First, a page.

The Greenham Common Women’s Peace Camp

Camping out year-round in British weather is not recommended, but the women who decided to do just that outside RAF Greenham Common in 1981-2000 were utterly committed to their cause. They were alarmed at the threat of nuclear war and particularly the USA’s siting of cruise missiles at two UK locations. Consequently, what began as a 40-strong march from Cardiff to the airbase in Berkshire became the country’s longest-running women’s protest.

Image of scaremongering leaflet issued during the Cold War: Mikey at / CC BY 2.0

Greenham Common’s airfield was utilised in the Battle of Britain and by the late 1970s the Americans had installed state-of-the-art equipment and built the longest runway in Europe there. Now a country park measuring 4.5 x 0.5 miles, in 1982 30,000 women staged ‘Embrace the Base’ by holding hands all around its fence. In 1983 it was ‘Reflect the Base’ with 50,000 women holding up mirrors.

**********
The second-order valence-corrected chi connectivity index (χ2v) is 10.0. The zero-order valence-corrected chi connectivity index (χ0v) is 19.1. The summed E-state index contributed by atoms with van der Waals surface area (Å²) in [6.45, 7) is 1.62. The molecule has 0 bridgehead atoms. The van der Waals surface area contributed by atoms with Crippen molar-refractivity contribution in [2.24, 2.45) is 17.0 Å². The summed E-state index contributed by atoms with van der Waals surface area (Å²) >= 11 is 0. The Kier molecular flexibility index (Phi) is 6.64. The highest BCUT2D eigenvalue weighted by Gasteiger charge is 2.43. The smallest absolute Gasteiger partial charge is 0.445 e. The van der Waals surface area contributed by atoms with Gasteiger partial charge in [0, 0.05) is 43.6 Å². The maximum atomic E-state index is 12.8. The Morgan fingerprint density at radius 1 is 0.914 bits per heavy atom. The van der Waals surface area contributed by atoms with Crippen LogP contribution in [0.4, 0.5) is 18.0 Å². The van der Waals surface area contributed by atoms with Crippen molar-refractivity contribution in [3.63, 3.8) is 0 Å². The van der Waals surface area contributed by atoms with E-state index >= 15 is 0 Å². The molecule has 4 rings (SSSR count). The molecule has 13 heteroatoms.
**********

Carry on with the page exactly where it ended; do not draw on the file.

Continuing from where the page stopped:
The Greenham Common Women’s Peace Camp also gained publicity when they resisted police trying to remove them on several occasions and some were arrested. Critics also accused them of abandoning their families; nevertheless, even after the missiles were removed in 1991 after the dissolution of the USSR, the women continued their vigil in protest against the Trident programme. Today there is a commemorative garden acknowledging their efforts where the camp once stood.

(Top image from ‘Embrace the Base’ in December 1982: Alan Stanton at / CC BY-SA 2.0)

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